Created For A Purpose - Week 3: "Nets"
This week I'm going to be continuing the sermon series that we began a few weeks ago, a sermon series on discovering your true purpose entitled: "Created for A Purpose: God's Great Plan For Your Life."
I want to lift up a few of the important lessons we've learned together these past few weeks. First, and most importantly, we learned that when it comes to discovering your purpose in life, it's not about you... it's about God.
Second, the thread that ties together everything we're talking about is this: You are uniquely positioned and prepared to fulfill God's purpose.
We've also learned that we are uniquely positioned and prepared because God made us to be us and only us, and as Pastor Britta taught us last week that we are positioned and prepared because we are uniquely made for an adventure---the adventure of trusting God.
Pastor Britta challenged us last week to think about people and places that get placed on our heart, and to trust that God will lead us step into the adventure of discerning how we might be called toward them.
I hope you've been keeping up on your homework these past few weeks!
What I am going to be sharing with you today is something that has the potential to wreck your life. Seriously. If you choose to step into what we're going to be learning today--your life could very well get turned upside down, never to be the same again.
Are you ready for this?
You are uniquely positioned and prepared to fulfill God's purpose because... You were made to follow Jesus.
I haven't always believed that I was made to follow Jesus. Mostly because I thought that following Jesus was too closely tied to church... or to church-y people. Let's be honest, there are a lot of people who claim to follow Jesus, who I have no desire to travel with...
The thing about following Jesus is that it ought to transform you. If you say you're following Jesus, but there doesn't seem to be any difference in the way you live your life... if you are still full of anger, hate and bigotry... if you still clamor for war... if you seek to exclude rather than include...
Than maybe... you're not following Jesus.
And if we're all being honest, we all struggle with this. So many of us Christians have given intellectual assent to the idea of following Jesus, but when it comes to actually following him... we fall far short.
Rather than talk around this, I'm going to lead us right into the Scripture passage for today, and will be teaching as I read.
1 One day as Jesus was standing by the Lake of Gennesaret, the people were crowding around him and listening to the word of God. 2 He saw at the water’s edge two boats, left there by the fishermen, who were washing their nets. 3 He got into one of the boats, the one belonging to Simon, and asked him to put out a little from shore. Then he sat down and taught the people from the boat.
First, the lake we are talking about here is the Sea of Galilee, also known as Kinneret in Hebrew, which is most likely drawn from the Hebrew word for "harp." Galilee looks a bit like a harp, which is a symbol of David.
So Jesus is teaching and the crowds were so big he needed some space, so he steps into a fishing boat to teach. Interestingly, if you were to do this today, everyone on the shore would be able to hear your quite easily.
4 When he had finished speaking, he said to Simon, “Put out into deep water, and let down the nets for a catch.”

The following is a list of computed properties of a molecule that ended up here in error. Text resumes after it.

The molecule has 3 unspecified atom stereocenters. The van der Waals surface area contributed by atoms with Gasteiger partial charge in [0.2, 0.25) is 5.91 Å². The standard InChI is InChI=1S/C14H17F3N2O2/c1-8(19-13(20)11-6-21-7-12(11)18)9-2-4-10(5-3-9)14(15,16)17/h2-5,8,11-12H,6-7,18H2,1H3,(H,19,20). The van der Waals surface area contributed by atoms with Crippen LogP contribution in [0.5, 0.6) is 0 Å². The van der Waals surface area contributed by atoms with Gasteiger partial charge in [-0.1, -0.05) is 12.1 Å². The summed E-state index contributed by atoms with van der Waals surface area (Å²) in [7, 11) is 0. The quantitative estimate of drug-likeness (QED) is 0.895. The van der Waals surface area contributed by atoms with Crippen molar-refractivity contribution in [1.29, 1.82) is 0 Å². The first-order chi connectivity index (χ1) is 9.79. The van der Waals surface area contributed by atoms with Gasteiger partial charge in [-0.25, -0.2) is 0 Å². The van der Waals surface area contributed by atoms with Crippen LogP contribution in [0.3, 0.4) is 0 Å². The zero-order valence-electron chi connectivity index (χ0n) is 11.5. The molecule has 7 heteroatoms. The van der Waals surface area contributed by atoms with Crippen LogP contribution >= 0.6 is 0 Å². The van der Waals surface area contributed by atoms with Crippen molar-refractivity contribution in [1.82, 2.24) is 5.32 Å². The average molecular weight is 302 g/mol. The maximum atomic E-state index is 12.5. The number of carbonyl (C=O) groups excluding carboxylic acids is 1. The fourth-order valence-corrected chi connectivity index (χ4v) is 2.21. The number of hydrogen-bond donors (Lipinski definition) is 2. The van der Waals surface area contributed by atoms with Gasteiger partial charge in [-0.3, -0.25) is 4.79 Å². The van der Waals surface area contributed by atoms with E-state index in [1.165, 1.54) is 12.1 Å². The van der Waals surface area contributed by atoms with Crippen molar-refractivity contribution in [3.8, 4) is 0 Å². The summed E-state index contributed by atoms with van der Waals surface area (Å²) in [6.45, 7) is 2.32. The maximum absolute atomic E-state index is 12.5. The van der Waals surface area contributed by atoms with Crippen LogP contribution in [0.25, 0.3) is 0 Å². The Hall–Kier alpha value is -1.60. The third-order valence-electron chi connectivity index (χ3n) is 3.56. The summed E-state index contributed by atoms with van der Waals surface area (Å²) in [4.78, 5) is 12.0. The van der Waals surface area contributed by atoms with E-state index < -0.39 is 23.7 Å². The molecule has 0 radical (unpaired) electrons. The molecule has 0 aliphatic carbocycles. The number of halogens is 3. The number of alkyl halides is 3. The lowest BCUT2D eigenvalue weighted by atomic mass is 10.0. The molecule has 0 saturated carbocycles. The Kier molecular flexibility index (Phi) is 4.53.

5 Simon answered, “Master, we’ve worked hard all night and haven’t caught anything. But because you say so, I will let down the nets.”
A couple of things here... first, Jesus knows these guys. In fact, if you go back just one chapter in the Gospel of Luke you will see that Jesus actually healed Peter's mother-in-law from a fever, which doesn't sound like a big deal for us, but was actually life-threatening.
Jesus actually asks Peter to fish at the wrong time. The best time to fish in those waters is actually at night--anyone that knew anything at all about fishing would have known this. Jesus comes from Nazareth, which is an agricultural center--wine, olive oil, wheat... You can almost hear Peter rolling his eyes on this one, right?
But he does it. He's thinking to himself... this guy healed my mother-in-law the other day---straight up healed her. (Not sure if that would have been a good or bad thing)
6 When they had done so, they caught such a large number of fish that their nets began to break. 7 So they signaled their partners in the other boat to come and help them, and they came and filled both boats so full that they began to sink.
8 When Simon Peter saw this, he fell at Jesus’ knees and said, “Go away from me, Lord; I am a sinful man!” 9 For he and all his companions were astonished at the catch of fish they had taken, 10 and so were James and John, the sons of Zebedee, Simon’s partners.
At this point Peter begs Jesus to leave him in peace. N.T. Wright wrote about this and suggested that if Peter had known what the next few years would bring, he might have begged a little harder!
Then Jesus said to Simon, “Don’t be afraid; from now on you will fish for people.” 11 So they pulled their boats up on shore, left everything and followed him.
Jesus wrecks Peter's life with those words---"You and I are going to be working together..."
And these guys all dropped their nets and followed him.
So, let me share with you a bit of history about what it meant to be the disciple of a rabbi in the first century.
To begin with, all Hebrew boys were taught the Torah as soon as they were able to sit still and listen. They memorized it. And those that memorized it well were basically tested when they were bar mitzvah'd and if they passed the test, they were allowed to move on and keep learning. If not, they got shunted on to a trade.
There were more tests as they got older, and only those who were worthy would continue learning. Finally, when they had learned all they could learn from instruction they would seek a rabbi to follow, to be his disciple.
There was no being chosen by a rabbi--you had to entreat the rabbi, beg the rabbi, show the rabbi you were worthy...
But this rabbi... Jesus... he went after these guys who had been washed out of the system. He went out of his way to meet them were they were and called them to follow him.
And then to make a point--he impressed them in the best possible way to impress a fisherman, by blowing their minds with a miraculous catch. And so they left everything. They dropped their nets and left their livelihood on the shore of that lake.